- Memory-exclusive attacks: These attacks access Windows service memories to spread their reach. They arrived in the market as early as 2001. However, they can be resolved by restarting the system.
- Fileless persistence techniques: Such attacks cannot be cleared by a simple restart even if the hard disk is not infected. This is done by using Windows Registry to store infectious scripts, which resume the infection even after a reboot.
- Double-use tools: Such attacks are carried out by infecting Windows system apps. This is done to gain access to target systems or to transfer data to attackers.
- Non-Portable Executable (PE) file attacks: Such attacks use both tools and scripts to make their impact through PowerShell, CScript, or WScript.
Why is Ransomware so Popular?
Ransomware is easy to use. Usually, companies don’t think twice before paying a ransom rather than risking data loss or gaining bad publicity. The rise of cryptocurrencies has also enhanced the viability of ransomware. Anonymous payment methods let hackers have hard-to-trace means of extracting money from their victims. At the same time, cryptocurrency transfers cannot be reversed and thus, they are effective as well as secure.
What Makes Fileless Ransomware Unique?
Fileless ransomware is unique as it’s hard to detect. This is because the native scripting language or the RAM gets injected with the infectious code. This lets it hide in the memory and run commands from there.
What Do Fileless Ransomware Attacks Entail?
- Fileless ransomware are effectively untraceable even with commercial grade antiviruses.
- These attacks leave your system wide open for cybercriminals to exploit. They can do all kinds of things with your network or device once they hack it including data theft/encryption without being detected.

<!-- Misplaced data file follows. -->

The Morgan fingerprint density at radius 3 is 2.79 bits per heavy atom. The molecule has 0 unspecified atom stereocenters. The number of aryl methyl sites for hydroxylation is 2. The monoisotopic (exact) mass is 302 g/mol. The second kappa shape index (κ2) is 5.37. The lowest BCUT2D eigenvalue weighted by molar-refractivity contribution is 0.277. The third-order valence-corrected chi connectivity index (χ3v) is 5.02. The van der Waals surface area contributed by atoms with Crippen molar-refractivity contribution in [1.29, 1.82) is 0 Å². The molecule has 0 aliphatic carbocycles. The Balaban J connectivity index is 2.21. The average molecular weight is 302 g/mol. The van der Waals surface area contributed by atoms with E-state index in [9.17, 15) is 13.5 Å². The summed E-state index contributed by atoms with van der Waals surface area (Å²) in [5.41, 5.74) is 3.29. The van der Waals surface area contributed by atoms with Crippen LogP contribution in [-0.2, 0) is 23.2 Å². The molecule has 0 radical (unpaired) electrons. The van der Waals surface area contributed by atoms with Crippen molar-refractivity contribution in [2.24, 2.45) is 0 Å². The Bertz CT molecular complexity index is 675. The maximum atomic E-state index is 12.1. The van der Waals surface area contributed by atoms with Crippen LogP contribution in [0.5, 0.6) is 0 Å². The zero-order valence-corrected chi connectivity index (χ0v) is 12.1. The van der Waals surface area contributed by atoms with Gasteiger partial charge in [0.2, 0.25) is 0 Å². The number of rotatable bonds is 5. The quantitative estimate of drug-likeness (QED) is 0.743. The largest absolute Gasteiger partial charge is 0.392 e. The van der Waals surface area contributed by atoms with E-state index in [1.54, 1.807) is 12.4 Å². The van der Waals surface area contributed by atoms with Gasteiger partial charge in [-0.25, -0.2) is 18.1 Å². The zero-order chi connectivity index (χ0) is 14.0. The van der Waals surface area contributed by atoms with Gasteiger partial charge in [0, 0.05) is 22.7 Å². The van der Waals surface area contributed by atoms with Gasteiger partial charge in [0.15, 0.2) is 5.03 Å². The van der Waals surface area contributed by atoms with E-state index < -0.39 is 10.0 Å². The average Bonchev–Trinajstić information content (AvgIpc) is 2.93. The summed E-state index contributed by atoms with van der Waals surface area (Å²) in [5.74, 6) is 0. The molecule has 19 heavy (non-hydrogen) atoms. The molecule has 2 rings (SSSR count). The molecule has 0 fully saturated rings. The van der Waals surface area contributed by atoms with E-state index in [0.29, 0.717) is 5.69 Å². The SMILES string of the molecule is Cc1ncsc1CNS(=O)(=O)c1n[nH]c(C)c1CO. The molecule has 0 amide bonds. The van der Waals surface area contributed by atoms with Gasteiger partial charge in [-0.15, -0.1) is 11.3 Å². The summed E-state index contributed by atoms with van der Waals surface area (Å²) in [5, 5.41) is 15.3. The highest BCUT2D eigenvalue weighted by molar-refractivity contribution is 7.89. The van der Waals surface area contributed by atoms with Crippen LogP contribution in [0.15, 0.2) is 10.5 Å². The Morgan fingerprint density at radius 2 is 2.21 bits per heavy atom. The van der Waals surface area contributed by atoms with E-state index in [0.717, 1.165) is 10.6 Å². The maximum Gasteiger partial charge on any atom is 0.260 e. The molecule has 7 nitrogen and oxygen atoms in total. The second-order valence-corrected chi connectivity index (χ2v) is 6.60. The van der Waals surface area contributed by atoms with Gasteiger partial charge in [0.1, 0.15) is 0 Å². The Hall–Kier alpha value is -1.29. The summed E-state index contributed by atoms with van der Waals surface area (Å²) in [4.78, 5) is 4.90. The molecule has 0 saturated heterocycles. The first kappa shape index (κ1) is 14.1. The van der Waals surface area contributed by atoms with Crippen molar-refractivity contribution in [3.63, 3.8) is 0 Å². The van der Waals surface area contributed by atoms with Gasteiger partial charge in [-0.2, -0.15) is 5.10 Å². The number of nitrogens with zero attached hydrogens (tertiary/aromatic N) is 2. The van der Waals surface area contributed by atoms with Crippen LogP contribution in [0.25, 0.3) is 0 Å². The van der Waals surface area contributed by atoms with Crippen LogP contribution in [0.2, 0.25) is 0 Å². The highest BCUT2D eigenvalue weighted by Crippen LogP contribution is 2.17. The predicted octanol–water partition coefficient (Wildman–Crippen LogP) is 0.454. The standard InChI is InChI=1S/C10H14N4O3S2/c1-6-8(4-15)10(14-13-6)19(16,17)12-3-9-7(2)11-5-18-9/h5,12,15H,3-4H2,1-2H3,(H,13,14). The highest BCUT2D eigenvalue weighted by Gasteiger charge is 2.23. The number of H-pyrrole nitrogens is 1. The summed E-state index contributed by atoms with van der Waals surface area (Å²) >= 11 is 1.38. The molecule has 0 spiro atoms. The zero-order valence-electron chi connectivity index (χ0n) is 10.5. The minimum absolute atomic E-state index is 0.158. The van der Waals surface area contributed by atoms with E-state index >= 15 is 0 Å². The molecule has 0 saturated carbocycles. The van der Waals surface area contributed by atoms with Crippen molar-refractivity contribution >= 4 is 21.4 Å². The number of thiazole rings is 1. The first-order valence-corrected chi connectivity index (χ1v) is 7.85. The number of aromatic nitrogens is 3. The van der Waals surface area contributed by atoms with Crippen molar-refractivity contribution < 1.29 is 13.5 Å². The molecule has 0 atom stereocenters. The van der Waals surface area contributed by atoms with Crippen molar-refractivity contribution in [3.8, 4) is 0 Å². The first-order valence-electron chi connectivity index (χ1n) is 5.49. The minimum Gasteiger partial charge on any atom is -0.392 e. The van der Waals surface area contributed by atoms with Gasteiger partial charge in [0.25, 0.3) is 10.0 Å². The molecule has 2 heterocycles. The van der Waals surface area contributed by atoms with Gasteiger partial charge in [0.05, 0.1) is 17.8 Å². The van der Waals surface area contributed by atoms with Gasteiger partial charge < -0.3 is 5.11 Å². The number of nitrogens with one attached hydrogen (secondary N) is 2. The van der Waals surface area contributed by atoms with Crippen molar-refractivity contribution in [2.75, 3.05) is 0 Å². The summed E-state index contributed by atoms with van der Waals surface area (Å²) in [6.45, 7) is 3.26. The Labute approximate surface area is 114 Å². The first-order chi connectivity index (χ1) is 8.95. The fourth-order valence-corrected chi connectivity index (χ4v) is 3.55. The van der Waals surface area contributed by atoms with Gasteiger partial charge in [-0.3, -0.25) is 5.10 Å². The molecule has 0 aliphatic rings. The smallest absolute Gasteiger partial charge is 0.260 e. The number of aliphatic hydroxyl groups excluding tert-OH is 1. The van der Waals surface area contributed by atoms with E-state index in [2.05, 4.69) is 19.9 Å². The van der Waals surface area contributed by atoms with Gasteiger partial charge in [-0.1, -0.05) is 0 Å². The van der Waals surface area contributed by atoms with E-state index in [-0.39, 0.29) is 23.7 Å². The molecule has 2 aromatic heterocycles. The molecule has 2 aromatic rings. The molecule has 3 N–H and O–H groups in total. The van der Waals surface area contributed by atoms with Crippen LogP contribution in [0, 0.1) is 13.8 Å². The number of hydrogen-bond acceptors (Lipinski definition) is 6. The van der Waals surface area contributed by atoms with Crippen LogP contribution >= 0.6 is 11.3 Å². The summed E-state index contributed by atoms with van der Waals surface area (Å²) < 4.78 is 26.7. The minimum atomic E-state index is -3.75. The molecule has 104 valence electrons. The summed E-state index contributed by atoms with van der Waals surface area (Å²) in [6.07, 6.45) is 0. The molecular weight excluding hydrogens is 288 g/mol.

- They also open up the compromised device to multiple attacks. This is because the attacker can write scripts while deriving information from the compromised device.
Protecting Yourself from Fileless Ransomware
Despite fileless ransomware being effectively undetectable by usual antivirus software, there are a number of things you can do to prevent them. The first thing to do is to ensure your critical data is not being accessed by anyone. The second thing is to make sure that your vulnerability through human error is not exposed.
This means that your employees need to know about social engineering and how they can prevent this. Of course, you will also require an updated system that has all the recent security patches. There are some more tips and suggestions given below to further enhance your security from fileless ransomware:
- Ensure Your Data Is Backed Up: Staying protected is all about being mindful of attacks. You should ensure that someone is keeping track of your data and keeping the critical files backed up. This will enable you to disarm such attacks by accessing a restore point that is unaffected by the breach.
- Stay Vigilant: Turn off all macros. Otherwise, refrain from opening files which you are not sure of. In case you have any doubts, you should get in touch with your IT admin.
- Stop Malicious Emails, web pages, and interaction through browsers and servers. You should follow prudence when dealing with a potentially malicious email. Simply block anything that does not appear to be genuine or has even the slightest feel of shadiness.
With just a little caution, you can stay protected from all kinds of ransomware – regular or fileless.